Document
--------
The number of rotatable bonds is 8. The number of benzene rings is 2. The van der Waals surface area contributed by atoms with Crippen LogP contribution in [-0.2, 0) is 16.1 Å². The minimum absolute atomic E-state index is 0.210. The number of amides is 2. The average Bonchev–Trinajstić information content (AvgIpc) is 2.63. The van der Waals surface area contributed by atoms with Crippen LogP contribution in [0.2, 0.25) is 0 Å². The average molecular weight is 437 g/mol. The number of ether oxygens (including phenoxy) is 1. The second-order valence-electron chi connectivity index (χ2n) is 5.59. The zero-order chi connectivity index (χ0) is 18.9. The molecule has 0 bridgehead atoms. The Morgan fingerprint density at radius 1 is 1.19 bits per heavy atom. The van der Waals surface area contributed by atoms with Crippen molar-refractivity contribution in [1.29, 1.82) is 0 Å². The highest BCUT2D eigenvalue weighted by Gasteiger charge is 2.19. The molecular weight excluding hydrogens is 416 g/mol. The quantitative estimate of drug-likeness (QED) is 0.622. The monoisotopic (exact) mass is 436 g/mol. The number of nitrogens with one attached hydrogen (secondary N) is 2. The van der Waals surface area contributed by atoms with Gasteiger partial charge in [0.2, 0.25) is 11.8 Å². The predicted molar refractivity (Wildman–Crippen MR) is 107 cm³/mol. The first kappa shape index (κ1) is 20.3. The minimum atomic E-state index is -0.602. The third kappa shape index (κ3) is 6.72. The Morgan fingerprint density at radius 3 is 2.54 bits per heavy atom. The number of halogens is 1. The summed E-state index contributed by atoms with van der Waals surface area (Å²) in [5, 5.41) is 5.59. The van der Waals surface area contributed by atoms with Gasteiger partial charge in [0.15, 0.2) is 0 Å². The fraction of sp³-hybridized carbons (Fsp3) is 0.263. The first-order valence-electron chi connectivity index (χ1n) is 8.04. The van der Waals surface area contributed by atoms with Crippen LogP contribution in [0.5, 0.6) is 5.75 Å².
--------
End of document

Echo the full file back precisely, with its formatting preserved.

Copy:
The number of rotatable bonds is 8. The number of benzene rings is 2. The van der Waals surface area contributed by atoms with Crippen LogP contribution in [-0.2, 0) is 16.1 Å². The minimum absolute atomic E-state index is 0.210. The number of amides is 2. The average Bonchev–Trinajstić information content (AvgIpc) is 2.63. The van der Waals surface area contributed by atoms with Crippen LogP contribution in [0.2, 0.25) is 0 Å². The average molecular weight is 437 g/mol. The number of ether oxygens (including phenoxy) is 1. The second-order valence-electron chi connectivity index (χ2n) is 5.59. The zero-order chi connectivity index (χ0) is 18.9. The molecule has 0 bridgehead atoms. The Morgan fingerprint density at radius 1 is 1.19 bits per heavy atom. The van der Waals surface area contributed by atoms with Crippen molar-refractivity contribution in [1.29, 1.82) is 0 Å². The highest BCUT2D eigenvalue weighted by Gasteiger charge is 2.19. The molecular weight excluding hydrogens is 416 g/mol. The quantitative estimate of drug-likeness (QED) is 0.622. The monoisotopic (exact) mass is 436 g/mol. The number of nitrogens with one attached hydrogen (secondary N) is 2. The van der Waals surface area contributed by atoms with Gasteiger partial charge in [0.2, 0.25) is 11.8 Å². The predicted molar refractivity (Wildman–Crippen MR) is 107 cm³/mol. The first kappa shape index (κ1) is 20.3. The minimum atomic E-state index is -0.602. The third kappa shape index (κ3) is 6.72. The Morgan fingerprint density at radius 3 is 2.54 bits per heavy atom. The number of halogens is 1. The summed E-state index contributed by atoms with van der Waals surface area (Å²) in [5, 5.41) is 5.59. The van der Waals surface area contributed by atoms with Gasteiger partial charge in [0.15, 0.2) is 0 Å². The fraction of sp³-hybridized carbons (Fsp3) is 0.263. The first-order valence-electron chi connectivity index (χ1n) is 8.04. The van der Waals surface area contributed by atoms with Crippen LogP contribution in [0.5, 0.6) is 5.75 Å².